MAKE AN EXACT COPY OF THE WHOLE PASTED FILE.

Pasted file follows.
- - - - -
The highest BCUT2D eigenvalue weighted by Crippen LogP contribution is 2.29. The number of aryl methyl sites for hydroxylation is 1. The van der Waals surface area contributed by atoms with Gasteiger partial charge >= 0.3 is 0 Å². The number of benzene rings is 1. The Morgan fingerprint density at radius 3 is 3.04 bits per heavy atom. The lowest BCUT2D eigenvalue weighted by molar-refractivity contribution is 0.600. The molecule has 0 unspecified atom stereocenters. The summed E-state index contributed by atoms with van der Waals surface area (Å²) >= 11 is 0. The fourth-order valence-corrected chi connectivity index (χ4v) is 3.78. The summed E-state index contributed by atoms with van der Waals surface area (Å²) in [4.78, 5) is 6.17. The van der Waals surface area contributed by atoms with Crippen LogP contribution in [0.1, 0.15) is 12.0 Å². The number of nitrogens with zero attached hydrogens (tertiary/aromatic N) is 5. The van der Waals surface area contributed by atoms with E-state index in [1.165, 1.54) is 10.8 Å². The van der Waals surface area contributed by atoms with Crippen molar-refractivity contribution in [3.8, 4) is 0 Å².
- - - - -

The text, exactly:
The highest BCUT2D eigenvalue weighted by Crippen LogP contribution is 2.29. The number of aryl methyl sites for hydroxylation is 1. The van der Waals surface area contributed by atoms with Gasteiger partial charge >= 0.3 is 0 Å². The number of benzene rings is 1. The Morgan fingerprint density at radius 3 is 3.04 bits per heavy atom. The lowest BCUT2D eigenvalue weighted by molar-refractivity contribution is 0.600. The molecule has 0 unspecified atom stereocenters. The summed E-state index contributed by atoms with van der Waals surface area (Å²) >= 11 is 0. The fourth-order valence-corrected chi connectivity index (χ4v) is 3.78. The summed E-state index contributed by atoms with van der Waals surface area (Å²) in [4.78, 5) is 6.17. The van der Waals surface area contributed by atoms with Crippen LogP contribution in [0.1, 0.15) is 12.0 Å². The number of nitrogens with zero attached hydrogens (tertiary/aromatic N) is 5. The van der Waals surface area contributed by atoms with E-state index in [1.165, 1.54) is 10.8 Å². The van der Waals surface area contributed by atoms with Crippen molar-refractivity contribution in [3.8, 4) is 0 Å².